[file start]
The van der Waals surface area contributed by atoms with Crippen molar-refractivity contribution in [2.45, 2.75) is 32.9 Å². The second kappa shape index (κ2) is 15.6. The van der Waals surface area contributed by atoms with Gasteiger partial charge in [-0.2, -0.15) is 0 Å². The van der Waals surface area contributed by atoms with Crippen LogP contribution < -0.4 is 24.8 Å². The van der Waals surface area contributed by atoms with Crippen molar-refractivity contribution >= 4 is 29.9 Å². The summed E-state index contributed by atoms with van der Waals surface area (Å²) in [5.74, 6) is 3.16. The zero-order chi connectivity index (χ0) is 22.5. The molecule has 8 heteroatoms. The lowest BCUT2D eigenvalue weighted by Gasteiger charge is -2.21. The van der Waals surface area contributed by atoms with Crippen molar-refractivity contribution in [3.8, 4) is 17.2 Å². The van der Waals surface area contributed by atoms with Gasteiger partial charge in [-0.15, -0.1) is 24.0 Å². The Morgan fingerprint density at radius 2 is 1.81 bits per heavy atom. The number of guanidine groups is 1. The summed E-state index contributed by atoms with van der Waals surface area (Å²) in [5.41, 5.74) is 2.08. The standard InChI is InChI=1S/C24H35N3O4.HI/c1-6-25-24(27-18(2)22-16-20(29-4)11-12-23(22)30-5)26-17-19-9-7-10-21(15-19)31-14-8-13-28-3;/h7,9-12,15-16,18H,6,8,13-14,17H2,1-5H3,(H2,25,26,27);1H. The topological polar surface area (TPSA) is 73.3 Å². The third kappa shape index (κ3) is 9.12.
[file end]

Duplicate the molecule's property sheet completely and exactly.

The van der Waals surface area contributed by atoms with Crippen molar-refractivity contribution in [2.45, 2.75) is 32.9 Å². The second kappa shape index (κ2) is 15.6. The van der Waals surface area contributed by atoms with Gasteiger partial charge in [-0.2, -0.15) is 0 Å². The van der Waals surface area contributed by atoms with Crippen LogP contribution < -0.4 is 24.8 Å². The van der Waals surface area contributed by atoms with Crippen molar-refractivity contribution >= 4 is 29.9 Å². The summed E-state index contributed by atoms with van der Waals surface area (Å²) in [5.74, 6) is 3.16. The zero-order chi connectivity index (χ0) is 22.5. The molecule has 8 heteroatoms. The lowest BCUT2D eigenvalue weighted by Gasteiger charge is -2.21. The van der Waals surface area contributed by atoms with Crippen molar-refractivity contribution in [3.8, 4) is 17.2 Å². The van der Waals surface area contributed by atoms with Gasteiger partial charge in [-0.15, -0.1) is 24.0 Å². The Morgan fingerprint density at radius 2 is 1.81 bits per heavy atom. The number of guanidine groups is 1. The summed E-state index contributed by atoms with van der Waals surface area (Å²) in [5.41, 5.74) is 2.08. The standard InChI is InChI=1S/C24H35N3O4.HI/c1-6-25-24(27-18(2)22-16-20(29-4)11-12-23(22)30-5)26-17-19-9-7-10-21(15-19)31-14-8-13-28-3;/h7,9-12,15-16,18H,6,8,13-14,17H2,1-5H3,(H2,25,26,27);1H. The topological polar surface area (TPSA) is 73.3 Å². The third kappa shape index (κ3) is 9.12.